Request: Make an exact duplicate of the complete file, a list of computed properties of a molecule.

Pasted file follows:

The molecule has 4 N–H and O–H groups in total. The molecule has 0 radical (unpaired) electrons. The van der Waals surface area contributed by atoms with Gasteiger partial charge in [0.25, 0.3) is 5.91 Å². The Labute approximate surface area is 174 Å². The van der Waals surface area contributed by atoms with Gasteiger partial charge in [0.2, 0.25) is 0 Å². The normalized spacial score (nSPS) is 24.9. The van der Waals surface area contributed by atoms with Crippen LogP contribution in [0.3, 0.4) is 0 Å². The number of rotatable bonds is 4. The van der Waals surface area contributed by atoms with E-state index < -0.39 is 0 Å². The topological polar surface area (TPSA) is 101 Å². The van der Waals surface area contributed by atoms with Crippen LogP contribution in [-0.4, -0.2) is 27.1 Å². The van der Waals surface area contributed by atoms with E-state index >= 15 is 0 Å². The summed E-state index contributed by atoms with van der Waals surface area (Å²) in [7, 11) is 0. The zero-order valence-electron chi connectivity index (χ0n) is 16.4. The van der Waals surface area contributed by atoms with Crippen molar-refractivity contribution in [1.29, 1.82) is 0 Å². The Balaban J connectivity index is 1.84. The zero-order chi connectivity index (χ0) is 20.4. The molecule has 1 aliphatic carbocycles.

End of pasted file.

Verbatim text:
The molecule has 4 N–H and O–H groups in total. The molecule has 0 radical (unpaired) electrons. The van der Waals surface area contributed by atoms with Gasteiger partial charge in [0.25, 0.3) is 5.91 Å². The Labute approximate surface area is 174 Å². The van der Waals surface area contributed by atoms with Gasteiger partial charge in [0.2, 0.25) is 0 Å². The normalized spacial score (nSPS) is 24.9. The van der Waals surface area contributed by atoms with Crippen LogP contribution in [0.3, 0.4) is 0 Å². The number of rotatable bonds is 4. The van der Waals surface area contributed by atoms with E-state index < -0.39 is 0 Å². The topological polar surface area (TPSA) is 101 Å². The van der Waals surface area contributed by atoms with Crippen LogP contribution in [-0.4, -0.2) is 27.1 Å². The van der Waals surface area contributed by atoms with E-state index >= 15 is 0 Å². The summed E-state index contributed by atoms with van der Waals surface area (Å²) in [7, 11) is 0. The zero-order valence-electron chi connectivity index (χ0n) is 16.4. The van der Waals surface area contributed by atoms with Crippen molar-refractivity contribution in [1.29, 1.82) is 0 Å². The Balaban J connectivity index is 1.84. The zero-order chi connectivity index (χ0) is 20.4. The molecule has 1 aliphatic carbocycles.